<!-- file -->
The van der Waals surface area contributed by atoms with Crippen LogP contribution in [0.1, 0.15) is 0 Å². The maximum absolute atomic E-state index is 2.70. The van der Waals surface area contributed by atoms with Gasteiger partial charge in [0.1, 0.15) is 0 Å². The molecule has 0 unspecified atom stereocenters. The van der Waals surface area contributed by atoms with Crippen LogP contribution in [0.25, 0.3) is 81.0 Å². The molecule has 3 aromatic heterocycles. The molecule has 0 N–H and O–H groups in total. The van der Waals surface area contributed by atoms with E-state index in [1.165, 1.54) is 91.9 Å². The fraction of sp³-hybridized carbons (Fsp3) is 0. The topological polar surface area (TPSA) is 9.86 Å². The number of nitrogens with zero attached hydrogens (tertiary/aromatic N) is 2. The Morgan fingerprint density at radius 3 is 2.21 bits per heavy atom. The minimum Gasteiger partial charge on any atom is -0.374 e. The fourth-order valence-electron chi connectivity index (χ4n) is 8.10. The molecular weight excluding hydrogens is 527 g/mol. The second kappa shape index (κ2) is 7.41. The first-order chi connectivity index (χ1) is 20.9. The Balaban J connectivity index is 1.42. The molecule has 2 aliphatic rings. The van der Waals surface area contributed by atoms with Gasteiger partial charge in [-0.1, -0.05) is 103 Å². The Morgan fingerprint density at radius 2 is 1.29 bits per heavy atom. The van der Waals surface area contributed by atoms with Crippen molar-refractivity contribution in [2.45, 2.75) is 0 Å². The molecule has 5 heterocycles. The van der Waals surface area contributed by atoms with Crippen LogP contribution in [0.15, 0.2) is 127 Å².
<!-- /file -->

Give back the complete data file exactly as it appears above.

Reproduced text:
The van der Waals surface area contributed by atoms with Crippen LogP contribution in [0.1, 0.15) is 0 Å². The maximum absolute atomic E-state index is 2.70. The van der Waals surface area contributed by atoms with Gasteiger partial charge in [0.1, 0.15) is 0 Å². The molecule has 0 unspecified atom stereocenters. The van der Waals surface area contributed by atoms with Crippen LogP contribution in [0.25, 0.3) is 81.0 Å². The molecule has 3 aromatic heterocycles. The molecule has 0 N–H and O–H groups in total. The van der Waals surface area contributed by atoms with E-state index in [1.165, 1.54) is 91.9 Å². The fraction of sp³-hybridized carbons (Fsp3) is 0. The topological polar surface area (TPSA) is 9.86 Å². The number of nitrogens with zero attached hydrogens (tertiary/aromatic N) is 2. The Morgan fingerprint density at radius 3 is 2.21 bits per heavy atom. The minimum Gasteiger partial charge on any atom is -0.374 e. The fourth-order valence-electron chi connectivity index (χ4n) is 8.10. The molecular weight excluding hydrogens is 527 g/mol. The second kappa shape index (κ2) is 7.41. The first-order chi connectivity index (χ1) is 20.9. The Balaban J connectivity index is 1.42. The molecule has 2 aliphatic rings. The van der Waals surface area contributed by atoms with Gasteiger partial charge in [-0.1, -0.05) is 103 Å². The Morgan fingerprint density at radius 2 is 1.29 bits per heavy atom. The van der Waals surface area contributed by atoms with Crippen molar-refractivity contribution in [2.45, 2.75) is 0 Å². The molecule has 5 heterocycles. The van der Waals surface area contributed by atoms with Crippen LogP contribution in [0.15, 0.2) is 127 Å².